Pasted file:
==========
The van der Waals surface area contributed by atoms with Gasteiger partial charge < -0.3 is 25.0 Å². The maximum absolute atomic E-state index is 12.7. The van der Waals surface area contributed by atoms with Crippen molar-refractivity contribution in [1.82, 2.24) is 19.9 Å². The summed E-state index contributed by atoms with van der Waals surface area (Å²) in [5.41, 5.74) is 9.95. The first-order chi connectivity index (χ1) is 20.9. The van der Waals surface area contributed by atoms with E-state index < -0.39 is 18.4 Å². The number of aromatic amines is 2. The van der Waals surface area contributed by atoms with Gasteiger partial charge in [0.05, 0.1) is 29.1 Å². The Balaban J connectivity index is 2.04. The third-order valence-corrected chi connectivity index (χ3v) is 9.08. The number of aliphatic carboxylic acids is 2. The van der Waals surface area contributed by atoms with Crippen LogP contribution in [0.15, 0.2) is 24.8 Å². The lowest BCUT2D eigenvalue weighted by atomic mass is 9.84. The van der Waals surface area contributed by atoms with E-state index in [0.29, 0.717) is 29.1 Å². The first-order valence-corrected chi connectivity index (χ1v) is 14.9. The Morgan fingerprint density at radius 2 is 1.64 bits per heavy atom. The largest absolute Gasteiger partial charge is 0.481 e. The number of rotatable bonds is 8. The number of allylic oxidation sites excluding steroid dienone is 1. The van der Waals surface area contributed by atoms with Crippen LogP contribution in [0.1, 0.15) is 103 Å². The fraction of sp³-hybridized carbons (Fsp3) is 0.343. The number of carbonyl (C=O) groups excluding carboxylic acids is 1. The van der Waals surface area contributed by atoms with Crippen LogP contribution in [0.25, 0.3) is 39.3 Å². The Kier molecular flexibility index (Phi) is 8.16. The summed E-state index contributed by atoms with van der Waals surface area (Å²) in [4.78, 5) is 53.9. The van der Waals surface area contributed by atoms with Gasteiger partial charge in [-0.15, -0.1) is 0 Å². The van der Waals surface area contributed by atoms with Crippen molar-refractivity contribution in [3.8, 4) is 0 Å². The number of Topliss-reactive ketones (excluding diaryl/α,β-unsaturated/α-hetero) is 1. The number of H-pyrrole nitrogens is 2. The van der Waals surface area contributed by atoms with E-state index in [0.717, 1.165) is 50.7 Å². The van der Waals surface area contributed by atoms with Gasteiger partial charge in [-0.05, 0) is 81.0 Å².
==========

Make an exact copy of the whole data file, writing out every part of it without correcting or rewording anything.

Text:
The van der Waals surface area contributed by atoms with Gasteiger partial charge < -0.3 is 25.0 Å². The maximum absolute atomic E-state index is 12.7. The van der Waals surface area contributed by atoms with Crippen molar-refractivity contribution in [1.82, 2.24) is 19.9 Å². The summed E-state index contributed by atoms with van der Waals surface area (Å²) in [5.41, 5.74) is 9.95. The first-order chi connectivity index (χ1) is 20.9. The van der Waals surface area contributed by atoms with E-state index < -0.39 is 18.4 Å². The number of aromatic amines is 2. The van der Waals surface area contributed by atoms with Gasteiger partial charge in [0.05, 0.1) is 29.1 Å². The Balaban J connectivity index is 2.04. The third-order valence-corrected chi connectivity index (χ3v) is 9.08. The number of aliphatic carboxylic acids is 2. The van der Waals surface area contributed by atoms with Crippen LogP contribution in [0.15, 0.2) is 24.8 Å². The lowest BCUT2D eigenvalue weighted by atomic mass is 9.84. The van der Waals surface area contributed by atoms with E-state index in [0.29, 0.717) is 29.1 Å². The first-order valence-corrected chi connectivity index (χ1v) is 14.9. The Morgan fingerprint density at radius 2 is 1.64 bits per heavy atom. The largest absolute Gasteiger partial charge is 0.481 e. The number of rotatable bonds is 8. The number of allylic oxidation sites excluding steroid dienone is 1. The van der Waals surface area contributed by atoms with Crippen LogP contribution in [0.1, 0.15) is 103 Å². The fraction of sp³-hybridized carbons (Fsp3) is 0.343. The number of carbonyl (C=O) groups excluding carboxylic acids is 1. The van der Waals surface area contributed by atoms with Crippen LogP contribution in [0.25, 0.3) is 39.3 Å². The Kier molecular flexibility index (Phi) is 8.16. The summed E-state index contributed by atoms with van der Waals surface area (Å²) in [4.78, 5) is 53.9. The van der Waals surface area contributed by atoms with Gasteiger partial charge in [-0.15, -0.1) is 0 Å². The van der Waals surface area contributed by atoms with Crippen molar-refractivity contribution in [3.8, 4) is 0 Å². The number of Topliss-reactive ketones (excluding diaryl/α,β-unsaturated/α-hetero) is 1. The number of H-pyrrole nitrogens is 2. The van der Waals surface area contributed by atoms with E-state index in [0.717, 1.165) is 50.7 Å². The van der Waals surface area contributed by atoms with Gasteiger partial charge in [-0.05, 0) is 81.0 Å².